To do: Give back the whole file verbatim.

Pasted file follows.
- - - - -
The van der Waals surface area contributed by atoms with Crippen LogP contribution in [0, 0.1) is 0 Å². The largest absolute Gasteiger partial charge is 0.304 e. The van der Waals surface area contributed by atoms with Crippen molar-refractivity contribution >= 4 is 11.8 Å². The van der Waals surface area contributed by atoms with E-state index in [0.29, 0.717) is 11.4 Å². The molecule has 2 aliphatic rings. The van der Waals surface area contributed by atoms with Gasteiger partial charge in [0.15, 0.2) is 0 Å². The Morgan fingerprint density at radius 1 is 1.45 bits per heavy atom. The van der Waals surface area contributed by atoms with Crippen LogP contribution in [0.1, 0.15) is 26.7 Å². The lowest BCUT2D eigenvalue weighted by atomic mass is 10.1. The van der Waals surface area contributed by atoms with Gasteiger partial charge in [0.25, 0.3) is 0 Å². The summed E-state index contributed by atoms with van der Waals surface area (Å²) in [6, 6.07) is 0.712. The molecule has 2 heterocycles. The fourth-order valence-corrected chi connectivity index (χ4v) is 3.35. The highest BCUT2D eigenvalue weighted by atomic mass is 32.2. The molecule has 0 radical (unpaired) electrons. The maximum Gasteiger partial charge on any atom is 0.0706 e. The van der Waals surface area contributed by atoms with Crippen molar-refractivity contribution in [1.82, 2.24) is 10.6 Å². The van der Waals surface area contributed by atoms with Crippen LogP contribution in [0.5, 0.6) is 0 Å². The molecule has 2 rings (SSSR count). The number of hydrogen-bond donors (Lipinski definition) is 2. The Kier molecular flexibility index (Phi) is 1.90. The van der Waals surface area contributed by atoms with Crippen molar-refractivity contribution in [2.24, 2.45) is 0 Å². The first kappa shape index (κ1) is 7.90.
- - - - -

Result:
The van der Waals surface area contributed by atoms with Crippen LogP contribution in [0, 0.1) is 0 Å². The largest absolute Gasteiger partial charge is 0.304 e. The van der Waals surface area contributed by atoms with Crippen molar-refractivity contribution >= 4 is 11.8 Å². The van der Waals surface area contributed by atoms with E-state index in [0.29, 0.717) is 11.4 Å². The molecule has 2 aliphatic rings. The van der Waals surface area contributed by atoms with Gasteiger partial charge in [0.15, 0.2) is 0 Å². The Morgan fingerprint density at radius 1 is 1.45 bits per heavy atom. The van der Waals surface area contributed by atoms with Crippen LogP contribution in [0.1, 0.15) is 26.7 Å². The lowest BCUT2D eigenvalue weighted by atomic mass is 10.1. The van der Waals surface area contributed by atoms with Gasteiger partial charge in [0.25, 0.3) is 0 Å². The summed E-state index contributed by atoms with van der Waals surface area (Å²) in [6, 6.07) is 0.712. The molecule has 2 heterocycles. The fourth-order valence-corrected chi connectivity index (χ4v) is 3.35. The highest BCUT2D eigenvalue weighted by atomic mass is 32.2. The molecule has 0 radical (unpaired) electrons. The maximum Gasteiger partial charge on any atom is 0.0706 e. The van der Waals surface area contributed by atoms with Crippen molar-refractivity contribution in [1.82, 2.24) is 10.6 Å². The van der Waals surface area contributed by atoms with Crippen LogP contribution in [0.5, 0.6) is 0 Å². The molecule has 2 rings (SSSR count). The number of hydrogen-bond donors (Lipinski definition) is 2. The Kier molecular flexibility index (Phi) is 1.90. The van der Waals surface area contributed by atoms with Crippen molar-refractivity contribution in [2.24, 2.45) is 0 Å². The first kappa shape index (κ1) is 7.90.